See how they grow
GLO-Roots is a new imaging platform for studying how roots grow in response to different environmental conditions.
Most plants absorb water and nutrients from the soil via their roots. The shape, size, and structure of a plant’s root system can change over its lifetime as the plant responds to changes in their local environment. For example, if water is scarce, a plant may develop a very deep root system that is more efficient at capturing water. Understanding how root systems respond to environmental cues may help us to identify the genes and processes involved.
In this study, Rubén Rellán-Álvarez and colleagues report a new live-imaging platform for analyzing root architecture and its regulation. This platform is called Growth and Luminescence Observatory for Roots (or GLO-Roots for short) and uses luminescent markers that allow growing roots to be visualized when plants are grown in thin, soil-filled, transparent pots. GLO-Roots can track the growth of the plant roots as well as the activity of genes that respond to environmental stress. Rellán-Álvarez et al. developed a software tool called GLO-RIA (GLO-Roots Image Analysis) to analyze the resulting images. GLO-RIA performs several different types of image analysis, including one that detects the position, length, and direction of roots, as well as their shape and depth.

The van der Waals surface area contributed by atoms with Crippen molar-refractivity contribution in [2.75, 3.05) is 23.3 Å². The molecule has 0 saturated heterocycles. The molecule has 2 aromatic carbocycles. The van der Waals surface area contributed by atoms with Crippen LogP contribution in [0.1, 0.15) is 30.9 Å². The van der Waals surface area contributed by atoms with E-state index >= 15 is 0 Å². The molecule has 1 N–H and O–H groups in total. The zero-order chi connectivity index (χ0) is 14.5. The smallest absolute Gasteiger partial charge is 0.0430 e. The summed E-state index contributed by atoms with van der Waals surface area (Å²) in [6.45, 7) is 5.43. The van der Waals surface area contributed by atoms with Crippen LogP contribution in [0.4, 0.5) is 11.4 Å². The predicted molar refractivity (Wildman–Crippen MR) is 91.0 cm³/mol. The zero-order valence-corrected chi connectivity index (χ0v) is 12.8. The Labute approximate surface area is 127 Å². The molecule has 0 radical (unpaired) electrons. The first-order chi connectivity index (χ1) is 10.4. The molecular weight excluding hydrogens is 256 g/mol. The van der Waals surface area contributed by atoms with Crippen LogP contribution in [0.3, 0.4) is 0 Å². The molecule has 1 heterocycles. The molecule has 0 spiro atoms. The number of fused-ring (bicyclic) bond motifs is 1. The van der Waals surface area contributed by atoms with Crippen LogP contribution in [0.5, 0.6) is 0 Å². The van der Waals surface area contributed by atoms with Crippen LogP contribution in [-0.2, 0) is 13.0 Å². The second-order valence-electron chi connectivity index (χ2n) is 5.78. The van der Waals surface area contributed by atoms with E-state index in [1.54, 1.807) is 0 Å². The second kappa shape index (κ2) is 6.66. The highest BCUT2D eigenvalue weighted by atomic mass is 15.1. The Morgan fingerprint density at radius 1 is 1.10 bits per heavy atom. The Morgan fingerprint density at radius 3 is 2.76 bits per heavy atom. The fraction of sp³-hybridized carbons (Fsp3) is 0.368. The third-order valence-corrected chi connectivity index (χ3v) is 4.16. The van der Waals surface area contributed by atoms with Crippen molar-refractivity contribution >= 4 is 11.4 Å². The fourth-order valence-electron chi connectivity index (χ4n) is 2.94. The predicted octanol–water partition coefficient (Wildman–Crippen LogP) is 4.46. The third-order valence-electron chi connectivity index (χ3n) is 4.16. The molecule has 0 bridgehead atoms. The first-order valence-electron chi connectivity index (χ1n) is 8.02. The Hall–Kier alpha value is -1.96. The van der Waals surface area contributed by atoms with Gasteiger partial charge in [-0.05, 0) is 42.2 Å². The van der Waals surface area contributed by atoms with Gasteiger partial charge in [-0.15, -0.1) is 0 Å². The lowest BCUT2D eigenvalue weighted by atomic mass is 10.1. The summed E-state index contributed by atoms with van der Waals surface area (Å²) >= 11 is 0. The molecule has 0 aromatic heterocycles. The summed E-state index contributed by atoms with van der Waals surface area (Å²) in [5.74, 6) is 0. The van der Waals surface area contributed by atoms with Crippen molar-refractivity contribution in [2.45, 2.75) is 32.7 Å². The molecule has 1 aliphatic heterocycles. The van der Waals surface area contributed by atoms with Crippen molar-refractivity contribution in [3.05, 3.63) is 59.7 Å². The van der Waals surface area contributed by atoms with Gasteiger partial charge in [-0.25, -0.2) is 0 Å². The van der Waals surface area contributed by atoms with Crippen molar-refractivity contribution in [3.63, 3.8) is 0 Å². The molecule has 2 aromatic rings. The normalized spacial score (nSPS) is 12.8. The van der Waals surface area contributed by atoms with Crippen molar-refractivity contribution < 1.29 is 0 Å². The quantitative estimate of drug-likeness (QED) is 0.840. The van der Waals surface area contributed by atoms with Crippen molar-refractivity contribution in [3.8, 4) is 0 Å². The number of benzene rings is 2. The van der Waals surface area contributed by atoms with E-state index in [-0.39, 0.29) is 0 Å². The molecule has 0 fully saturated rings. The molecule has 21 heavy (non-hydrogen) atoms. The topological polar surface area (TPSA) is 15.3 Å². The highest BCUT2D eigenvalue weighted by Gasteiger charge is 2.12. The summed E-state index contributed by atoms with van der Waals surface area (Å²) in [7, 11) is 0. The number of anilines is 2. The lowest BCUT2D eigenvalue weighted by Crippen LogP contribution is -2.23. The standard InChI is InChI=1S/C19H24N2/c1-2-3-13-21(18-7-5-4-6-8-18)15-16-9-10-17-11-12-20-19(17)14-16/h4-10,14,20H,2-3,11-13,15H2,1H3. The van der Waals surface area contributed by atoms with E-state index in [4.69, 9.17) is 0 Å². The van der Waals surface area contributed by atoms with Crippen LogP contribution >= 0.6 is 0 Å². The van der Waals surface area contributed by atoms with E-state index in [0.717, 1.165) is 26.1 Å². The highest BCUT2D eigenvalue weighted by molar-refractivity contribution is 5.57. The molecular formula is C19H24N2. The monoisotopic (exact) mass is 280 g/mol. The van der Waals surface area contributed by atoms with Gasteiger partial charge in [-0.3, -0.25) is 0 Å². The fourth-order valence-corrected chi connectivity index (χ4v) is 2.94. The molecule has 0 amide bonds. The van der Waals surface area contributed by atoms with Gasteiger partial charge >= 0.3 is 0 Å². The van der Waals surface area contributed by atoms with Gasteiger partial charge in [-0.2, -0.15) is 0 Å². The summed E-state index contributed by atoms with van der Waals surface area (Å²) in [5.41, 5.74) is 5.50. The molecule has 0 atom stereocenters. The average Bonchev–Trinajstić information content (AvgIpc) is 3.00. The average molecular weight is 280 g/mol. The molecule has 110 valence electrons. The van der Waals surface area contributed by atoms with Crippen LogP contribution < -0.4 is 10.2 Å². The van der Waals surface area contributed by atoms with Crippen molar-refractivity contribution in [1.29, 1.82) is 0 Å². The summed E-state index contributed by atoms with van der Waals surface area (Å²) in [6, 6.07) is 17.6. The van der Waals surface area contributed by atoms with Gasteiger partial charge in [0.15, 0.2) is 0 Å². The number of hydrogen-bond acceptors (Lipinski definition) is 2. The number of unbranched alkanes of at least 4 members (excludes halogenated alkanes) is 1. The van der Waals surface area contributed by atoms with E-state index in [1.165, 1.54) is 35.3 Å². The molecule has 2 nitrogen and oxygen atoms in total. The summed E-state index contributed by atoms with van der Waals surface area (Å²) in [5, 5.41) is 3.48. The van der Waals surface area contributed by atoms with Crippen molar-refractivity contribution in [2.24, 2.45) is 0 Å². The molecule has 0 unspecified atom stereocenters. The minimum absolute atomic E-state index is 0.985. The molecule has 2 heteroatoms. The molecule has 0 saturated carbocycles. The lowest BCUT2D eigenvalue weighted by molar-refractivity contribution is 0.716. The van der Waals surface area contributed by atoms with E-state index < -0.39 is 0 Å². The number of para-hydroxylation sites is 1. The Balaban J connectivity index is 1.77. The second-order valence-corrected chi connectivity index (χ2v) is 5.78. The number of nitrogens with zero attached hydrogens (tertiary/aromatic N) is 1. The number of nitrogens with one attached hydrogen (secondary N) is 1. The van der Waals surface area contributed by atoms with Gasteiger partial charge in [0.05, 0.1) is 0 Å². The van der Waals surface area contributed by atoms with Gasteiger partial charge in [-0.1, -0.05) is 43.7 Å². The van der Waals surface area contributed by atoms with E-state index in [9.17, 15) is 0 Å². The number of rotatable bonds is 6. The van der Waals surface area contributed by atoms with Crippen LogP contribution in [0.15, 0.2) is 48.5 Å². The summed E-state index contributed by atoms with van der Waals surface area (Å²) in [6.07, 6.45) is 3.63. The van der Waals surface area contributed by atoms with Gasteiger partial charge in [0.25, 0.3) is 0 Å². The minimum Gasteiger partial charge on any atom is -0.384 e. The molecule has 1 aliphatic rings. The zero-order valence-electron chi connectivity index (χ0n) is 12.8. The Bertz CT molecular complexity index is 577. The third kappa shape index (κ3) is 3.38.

Rellán-Álvarez and colleagues tested the GLO-Roots techniques in various ways, for example, by analyzing the effects that different conditions have on the growth of the roots of a model plant known as Arabidopsis thaliana. Depriving the plants of a nutrient called phosphorous caused the roots to grow more horizontally than when phosphorus is plentiful, presumably to allow the plants to expand their search for phosphate in the upper layers of the soil, where this nutrient is usually more abundant. On the other hand, a shortage of water caused the roots to grow more vertically to access water stored deeper in the soil. GLO-Roots can also be used to measure the water content of soil at different depths and how this influences the architecture of the root.
Further experiments on tomato plants and a grass species called Brachypodium distachyon revealed the different architectures of their root systems. Rellán-Álvarez et al. propose that this system could be used to study the roots of other plant species in a variety of environmental conditions. This will provide a more detailed understanding of the ways that different plants adapt in response to changes in their environment.
To find out more
Read the eLife research paper on which this eLife digest is based: “GLO-Roots: an imaging platform enabling multidimensional characterization of soil-grown root systems” (August 19, 2015).